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Hi Dr. Bell, I was wondering if you have ever heard of someone having hand pain when performing curls? It’s only my left hand and only when I do curls with dumbbells. It usually starts hurting mid-set. Even if I drop to very low weight, I still feel it.
Pain that radiates out through the left arm, chest, back, neck and jaw is likely a symptom of a heart attack. Since you did not mention radiating pain, I will assume your description is muscle-skeletal.
Like the doctor says when you tell him “Doctor, it hurts when I do this…” STOP doing it!
The two primary reasons I see for hand pain in the dumbbell curl are typically lack of supination and not squeezing the handles tight enough.
Men prefer dumbbells or Curling bars because they have less flexibility than women and generally start their curl with the hands slightly pronated (in the down position, observe that your palms are facing more than slightly inward, semi-facing each other).
That is ok, but as soon as you begin the curl, start supinating your hands so that by the time the arm reaches 90 degrees of flexion, the palms of your hands are facing upward. You continue to supinate all the way to the top and at the finish keep supinating by turning your pinky finger inward toward your shoulder as far as your range of motion(ROM) will allow.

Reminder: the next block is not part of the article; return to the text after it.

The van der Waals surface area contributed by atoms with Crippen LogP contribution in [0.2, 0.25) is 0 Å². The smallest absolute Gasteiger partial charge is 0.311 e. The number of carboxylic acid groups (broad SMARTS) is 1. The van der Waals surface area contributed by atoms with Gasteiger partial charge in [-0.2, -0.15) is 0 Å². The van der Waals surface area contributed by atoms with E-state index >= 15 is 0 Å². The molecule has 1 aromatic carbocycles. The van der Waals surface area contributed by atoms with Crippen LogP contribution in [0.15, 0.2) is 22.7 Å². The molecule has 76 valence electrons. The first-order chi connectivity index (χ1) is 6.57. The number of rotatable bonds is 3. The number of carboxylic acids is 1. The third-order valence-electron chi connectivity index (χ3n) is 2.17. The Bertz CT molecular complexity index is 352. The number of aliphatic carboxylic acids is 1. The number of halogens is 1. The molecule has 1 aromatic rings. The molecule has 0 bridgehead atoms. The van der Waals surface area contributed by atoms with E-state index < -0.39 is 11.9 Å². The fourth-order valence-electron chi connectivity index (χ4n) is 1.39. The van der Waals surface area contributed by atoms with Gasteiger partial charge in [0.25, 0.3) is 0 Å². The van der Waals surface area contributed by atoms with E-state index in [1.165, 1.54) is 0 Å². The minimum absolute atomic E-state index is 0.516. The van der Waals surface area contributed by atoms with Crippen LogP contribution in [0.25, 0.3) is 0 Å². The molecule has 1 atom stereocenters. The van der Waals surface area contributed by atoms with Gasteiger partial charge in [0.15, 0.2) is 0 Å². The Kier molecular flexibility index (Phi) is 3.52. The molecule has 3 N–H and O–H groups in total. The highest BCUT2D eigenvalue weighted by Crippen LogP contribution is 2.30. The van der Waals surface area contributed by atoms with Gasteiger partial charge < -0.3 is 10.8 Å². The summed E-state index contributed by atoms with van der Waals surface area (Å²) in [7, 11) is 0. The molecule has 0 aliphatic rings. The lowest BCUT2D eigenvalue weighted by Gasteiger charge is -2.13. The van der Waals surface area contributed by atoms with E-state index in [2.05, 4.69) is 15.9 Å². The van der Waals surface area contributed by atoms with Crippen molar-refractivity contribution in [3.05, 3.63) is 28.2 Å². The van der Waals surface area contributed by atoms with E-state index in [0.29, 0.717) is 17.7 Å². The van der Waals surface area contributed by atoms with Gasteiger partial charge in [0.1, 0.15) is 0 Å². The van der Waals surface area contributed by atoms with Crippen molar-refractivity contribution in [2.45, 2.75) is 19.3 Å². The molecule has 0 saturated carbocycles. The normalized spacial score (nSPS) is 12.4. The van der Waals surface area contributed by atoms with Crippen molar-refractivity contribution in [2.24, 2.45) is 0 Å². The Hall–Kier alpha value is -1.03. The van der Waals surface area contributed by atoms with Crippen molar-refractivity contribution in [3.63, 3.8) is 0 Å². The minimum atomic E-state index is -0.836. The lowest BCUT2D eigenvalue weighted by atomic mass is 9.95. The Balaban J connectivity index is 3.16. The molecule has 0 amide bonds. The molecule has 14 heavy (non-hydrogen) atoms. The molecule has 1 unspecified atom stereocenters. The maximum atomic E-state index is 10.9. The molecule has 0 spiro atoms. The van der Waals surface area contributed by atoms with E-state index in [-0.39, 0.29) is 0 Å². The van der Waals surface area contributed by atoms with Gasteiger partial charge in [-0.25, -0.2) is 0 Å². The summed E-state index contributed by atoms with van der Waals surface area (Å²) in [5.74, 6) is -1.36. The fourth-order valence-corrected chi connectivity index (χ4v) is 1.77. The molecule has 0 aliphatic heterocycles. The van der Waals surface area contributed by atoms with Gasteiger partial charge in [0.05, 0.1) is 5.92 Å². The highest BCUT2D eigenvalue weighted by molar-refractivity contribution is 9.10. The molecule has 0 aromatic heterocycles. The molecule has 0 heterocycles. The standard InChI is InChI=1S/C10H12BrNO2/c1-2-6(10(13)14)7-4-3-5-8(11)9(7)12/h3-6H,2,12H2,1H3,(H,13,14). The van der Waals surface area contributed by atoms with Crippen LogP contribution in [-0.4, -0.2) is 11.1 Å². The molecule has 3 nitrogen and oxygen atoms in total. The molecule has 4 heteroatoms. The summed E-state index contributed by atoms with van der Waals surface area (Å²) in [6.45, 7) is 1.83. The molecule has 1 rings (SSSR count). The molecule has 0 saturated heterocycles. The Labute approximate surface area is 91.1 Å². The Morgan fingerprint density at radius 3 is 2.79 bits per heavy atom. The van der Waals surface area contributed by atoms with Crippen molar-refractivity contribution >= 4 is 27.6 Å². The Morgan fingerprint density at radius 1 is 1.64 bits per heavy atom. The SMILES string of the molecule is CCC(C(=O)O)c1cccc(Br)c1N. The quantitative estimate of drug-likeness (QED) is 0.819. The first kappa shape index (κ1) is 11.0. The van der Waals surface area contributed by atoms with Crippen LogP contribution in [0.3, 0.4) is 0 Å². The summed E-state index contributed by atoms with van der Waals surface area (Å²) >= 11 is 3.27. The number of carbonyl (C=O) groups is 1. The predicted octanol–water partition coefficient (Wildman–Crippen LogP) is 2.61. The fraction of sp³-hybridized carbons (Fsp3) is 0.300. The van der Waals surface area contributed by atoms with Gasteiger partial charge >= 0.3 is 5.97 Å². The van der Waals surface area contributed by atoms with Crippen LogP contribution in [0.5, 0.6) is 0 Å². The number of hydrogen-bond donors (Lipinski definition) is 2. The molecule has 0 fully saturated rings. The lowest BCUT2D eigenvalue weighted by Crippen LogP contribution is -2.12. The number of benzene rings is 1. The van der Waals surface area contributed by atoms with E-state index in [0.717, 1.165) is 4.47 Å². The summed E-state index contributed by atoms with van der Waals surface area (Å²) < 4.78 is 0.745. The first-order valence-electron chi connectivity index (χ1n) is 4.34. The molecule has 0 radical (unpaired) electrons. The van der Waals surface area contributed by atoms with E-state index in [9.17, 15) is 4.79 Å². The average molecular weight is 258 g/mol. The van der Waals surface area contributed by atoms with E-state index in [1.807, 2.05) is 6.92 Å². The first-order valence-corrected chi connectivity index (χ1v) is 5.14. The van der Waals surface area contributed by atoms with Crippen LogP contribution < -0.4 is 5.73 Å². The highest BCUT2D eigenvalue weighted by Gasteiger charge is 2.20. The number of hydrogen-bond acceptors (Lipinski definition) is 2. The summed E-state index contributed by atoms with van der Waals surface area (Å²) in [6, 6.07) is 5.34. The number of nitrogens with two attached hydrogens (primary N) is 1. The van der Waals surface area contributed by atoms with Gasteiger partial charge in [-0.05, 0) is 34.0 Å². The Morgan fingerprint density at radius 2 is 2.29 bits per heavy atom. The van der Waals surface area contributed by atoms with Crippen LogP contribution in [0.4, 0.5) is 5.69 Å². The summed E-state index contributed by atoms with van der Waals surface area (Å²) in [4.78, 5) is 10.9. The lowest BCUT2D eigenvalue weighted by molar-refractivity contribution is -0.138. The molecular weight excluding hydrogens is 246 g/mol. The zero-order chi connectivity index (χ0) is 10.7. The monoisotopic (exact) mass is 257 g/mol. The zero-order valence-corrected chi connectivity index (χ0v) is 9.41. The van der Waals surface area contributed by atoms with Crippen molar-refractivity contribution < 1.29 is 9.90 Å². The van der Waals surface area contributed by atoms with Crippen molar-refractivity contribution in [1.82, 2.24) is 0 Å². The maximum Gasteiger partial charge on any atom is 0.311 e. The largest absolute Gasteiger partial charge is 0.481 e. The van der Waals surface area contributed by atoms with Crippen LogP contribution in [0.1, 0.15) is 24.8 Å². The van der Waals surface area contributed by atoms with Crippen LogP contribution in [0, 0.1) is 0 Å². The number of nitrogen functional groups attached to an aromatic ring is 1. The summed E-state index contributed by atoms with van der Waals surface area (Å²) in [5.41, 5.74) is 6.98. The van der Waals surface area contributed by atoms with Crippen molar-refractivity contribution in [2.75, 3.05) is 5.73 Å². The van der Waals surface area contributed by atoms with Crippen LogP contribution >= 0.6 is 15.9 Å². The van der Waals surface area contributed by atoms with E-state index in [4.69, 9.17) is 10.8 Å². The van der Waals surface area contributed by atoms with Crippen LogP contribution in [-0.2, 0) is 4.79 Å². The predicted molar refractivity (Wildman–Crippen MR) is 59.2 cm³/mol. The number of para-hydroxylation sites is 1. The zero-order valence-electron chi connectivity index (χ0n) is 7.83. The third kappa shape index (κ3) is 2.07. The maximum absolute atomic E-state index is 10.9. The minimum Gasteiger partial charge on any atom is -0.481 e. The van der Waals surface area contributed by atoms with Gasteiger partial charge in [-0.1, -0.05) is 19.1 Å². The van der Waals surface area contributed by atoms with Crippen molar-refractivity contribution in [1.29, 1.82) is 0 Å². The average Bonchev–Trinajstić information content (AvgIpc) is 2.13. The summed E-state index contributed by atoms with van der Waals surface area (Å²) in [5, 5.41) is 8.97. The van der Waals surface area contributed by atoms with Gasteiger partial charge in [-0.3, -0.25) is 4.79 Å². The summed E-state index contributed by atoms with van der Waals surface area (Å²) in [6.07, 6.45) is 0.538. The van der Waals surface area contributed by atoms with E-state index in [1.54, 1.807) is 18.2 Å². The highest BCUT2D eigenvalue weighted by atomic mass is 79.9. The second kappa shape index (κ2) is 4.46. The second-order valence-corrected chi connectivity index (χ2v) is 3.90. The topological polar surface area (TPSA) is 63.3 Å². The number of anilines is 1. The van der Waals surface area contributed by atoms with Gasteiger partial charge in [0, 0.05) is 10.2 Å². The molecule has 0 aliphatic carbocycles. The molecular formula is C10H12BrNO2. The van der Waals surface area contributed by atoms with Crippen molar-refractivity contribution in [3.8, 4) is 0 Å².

The Bicep Brachii is not only the primary arm flexor, it is also the primary supinator for the arm. To work it maximally you have to supinate as well as flex!
The second problem area is that while you are focused on flexing your biceps, you neglect to squeeze the bar.
Strong lifts always start with a strong grip!
The most effective lifts will work ALL the muscles involved in the lift.
For safety, you do not want to be lifting a lot of weight and leave the tissues in your hand soft! Soft is un-protected. Letting your hands soft enables direct stress on the connective tissues of your hand. Flexing your hand muscles hard is the armor those tissues need to protect them from a stainless steel bar bearing down on them with load!
Please review what you learned in the IFPA Personal Training Certification course! I know there is a ton of information in there and a lot to remember, but I provided you all those details to save you from the pain of injuries you can avoid!
Resting the arm and hand is important to reduce pain. Any action that causes you pain, should be stopped. By the time you feel pain, substantial damage has already occurred.
Ice, elevation, compression and resting the arm and hand may help reduce your pain, swelling and inflammation. Ice can be applied for 10-20 minutes at a time, up 3-5 times/day. Usually after 48 hours, the swelling should stop and you can switch to contrast therapy. i.e., hot/cold.
Also, be sure to position your arm/hand above the level of the heart (elevation) as much as possible.
You should see a doctor to make sure it is not something more serious like Carpal Tunnel Syndrome. If it is a simple hand injury, the above treatment should help.
Make sure you remove your rings/jewelry before working out. A massage may help, as well as wearing a sling. If you are smoking, now would be a great time to stop. Smoking damages circulation.